"editor" = "YOUR_EMAIL_ADDRESS"
roleToRecipients:
  "*": "YOUR_EMAIL_ADDRESS"
  "editor": "YOUR_EMAIL_ADDRESS"

If you do not plan to use role-to-recipient mapping, you can configure the Teleport email plugin to notify a static list of recipients for every Access Request event by using the delivery.recipients field:

[delivery]
recipients = ["[email protected]", "[email protected]"]
delivery:
  recipients: ["[email protected]", "[email protected]"]

If you use delivery.recipients, you must remove the role_to_recipients configuration section. Behind the scenes, delivery.recipients assigns the recipient list to a role_to_recipients mapping under the wildcard value "*".

You configuration should resemble the following:

# /etc/teleport-email.toml
[teleport]
addr = "example.com:443"
identity = "/var/lib/teleport/plugins/email/identity"
refresh_identity = true

[mailgun]
domain = "sandbox123abc.mailgun.org" 
private_key = "xoxb-fakekey62b0eac53565a38c8cc0316f6"                                     

# As an alternative, you can use SMTP server credentials:
#
# [smtp]
# host = "smtp.gmail.com"
# port = 587
# username = "[email protected]"
# password = ""
# password_file = "/var/lib/teleport/plugins/email/smtp_password"

[delivery]
sender = "[email protected]" 

[role_to_recipients]
"*" = "[email protected]"
"editor" = ["[email protected]", "[email protected]"]

[log]
output = "stderr" # Logger output. Could be "stdout", "stderr" or "/var/lib/teleport/email.log"
severity = "INFO" # Logger severity. Could be "INFO", "ERROR", "DEBUG" or "WARN".
# teleport-email-helm.yaml
teleport:
  address: "teleport.example.com:443"
  identitySecretName: teleport-plugin-email-identity
  identitySecretPath: identity

mailgun:
  domain: "sandbox123abc.mailgun.org" 
  privateKeyFromSecret: "mailgun-private-key"                                     
# As an alternative, you can use SMTP server credentials:
#
# smtp:
#   host: "smtp.gmail.com"
#   port: 587
#   username: "[email protected]"
#   passwordFromSecret: "smtp-password"

delivery:
  sender: "[email protected]" 

roleToRecipients:
  "*": "[email protected]"
  "editor": ["[email protected]", "[email protected]"]

Step 6/7. Test the email plugin

After finishing your configuration, you can now run the plugin and test your email-based Access Request flow:

teleport-email start

If everything works as expected, the log output should look like this:

teleport-email start
INFO Starting Teleport Access Email Plugin (): email/app.go:80INFO Plugin is ready email/app.go:101

Start the plugin:

docker run -v <path-to-config>:/etc/teleport-email.toml public.ecr.aws/gravitational/teleport-plugin-email:15.2.2 start

Install the plugin:

helm upgrade --install teleport-plugin-email teleport/teleport-plugin-email --values teleport-email-helm.yaml

To inspect the plugin's logs, use the following command:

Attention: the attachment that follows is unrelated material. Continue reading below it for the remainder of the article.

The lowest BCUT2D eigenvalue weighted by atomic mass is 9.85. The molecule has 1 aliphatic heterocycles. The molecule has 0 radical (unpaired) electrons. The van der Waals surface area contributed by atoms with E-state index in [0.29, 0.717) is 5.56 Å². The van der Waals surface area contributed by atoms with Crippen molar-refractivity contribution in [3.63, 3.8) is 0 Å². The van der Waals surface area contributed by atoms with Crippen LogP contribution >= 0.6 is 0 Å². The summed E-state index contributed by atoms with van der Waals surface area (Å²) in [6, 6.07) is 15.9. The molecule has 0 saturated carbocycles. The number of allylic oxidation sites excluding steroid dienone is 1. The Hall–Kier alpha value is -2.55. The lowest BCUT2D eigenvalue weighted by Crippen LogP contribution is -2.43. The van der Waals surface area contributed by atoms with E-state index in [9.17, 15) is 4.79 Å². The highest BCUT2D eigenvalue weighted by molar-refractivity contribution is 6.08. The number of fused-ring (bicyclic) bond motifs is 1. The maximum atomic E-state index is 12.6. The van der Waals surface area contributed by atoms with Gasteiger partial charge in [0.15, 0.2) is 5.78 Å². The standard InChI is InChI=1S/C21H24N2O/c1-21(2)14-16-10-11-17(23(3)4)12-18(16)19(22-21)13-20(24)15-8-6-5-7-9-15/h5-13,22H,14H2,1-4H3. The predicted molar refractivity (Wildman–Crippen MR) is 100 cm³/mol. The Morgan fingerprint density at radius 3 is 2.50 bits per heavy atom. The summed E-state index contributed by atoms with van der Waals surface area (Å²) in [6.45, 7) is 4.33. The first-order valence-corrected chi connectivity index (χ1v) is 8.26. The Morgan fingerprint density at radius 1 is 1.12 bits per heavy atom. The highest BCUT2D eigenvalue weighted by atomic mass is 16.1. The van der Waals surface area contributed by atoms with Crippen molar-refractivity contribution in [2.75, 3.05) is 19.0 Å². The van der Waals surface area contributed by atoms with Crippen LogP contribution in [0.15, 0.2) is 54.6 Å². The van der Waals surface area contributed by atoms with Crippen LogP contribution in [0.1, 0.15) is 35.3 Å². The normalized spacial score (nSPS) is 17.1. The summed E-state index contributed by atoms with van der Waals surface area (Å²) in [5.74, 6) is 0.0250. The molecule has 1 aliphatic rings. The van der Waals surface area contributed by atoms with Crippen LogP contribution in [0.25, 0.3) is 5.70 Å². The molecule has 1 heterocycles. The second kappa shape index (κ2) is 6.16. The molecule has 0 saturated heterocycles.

kubectl logs deploy/teleport-plugin-email

Debug logs can be enabled by setting log.severity to DEBUG in teleport-email-helm.yaml and executing the helm upgrade ... command above again. Then you can restart the plugin with the following command:

kubectl rollout restart deployment teleport-plugin-email

Create an Access Request

A Teleport admin can create an Access Request for another user with tctl:

tctl request create myuser --roles=editor

Users can use tsh to create an Access Request and log in with approved roles:

tsh request create --roles=editor
Seeking request approval... (id: 8f77d2d1-2bbf-4031-a300-58926237a807)

Users can request access using the Web UI by visiting the "Access Requests" tab and clicking "New Request":

The recipients you configured earlier should receive notifications of the request by email.

Resolve the request

Once you receive an Access Request message, click the link to visit Teleport and approve or deny the request:

You can also review an Access Request from the command line:

Replace REQUEST_ID with the id of the request

tctl request approve REQUEST_ID
tctl request deny REQUEST_ID

Replace REQUEST_ID with the id of the request

tsh request review --approve REQUEST_ID
tsh request review --deny REQUEST_ID

Step 7/7. Set up systemd

This section is only relevant if you are running the Teleport email plugin on a Linux host.

In production, we recommend starting the Teleport plugin daemon via an init system like systemd. Here's the recommended Teleport plugin service unit file for systemd:

[Unit]
Description=Teleport Email Plugin
After=network.target

[Service]
Type=simple
Restart=on-failure
ExecStart=/usr/local/bin/teleport-email start --config=/etc/teleport-email.toml
ExecReload=/bin/kill -HUP $MAINPID
PIDFile=/run/teleport-email.pid

[Install]
WantedBy=multi-user.target

Save this as teleport-email.service in either /usr/lib/systemd/system/ or another unit file load path supported by systemd.

Enable and start the plugin:

sudo systemctl enable teleport-email
sudo systemctl start teleport-email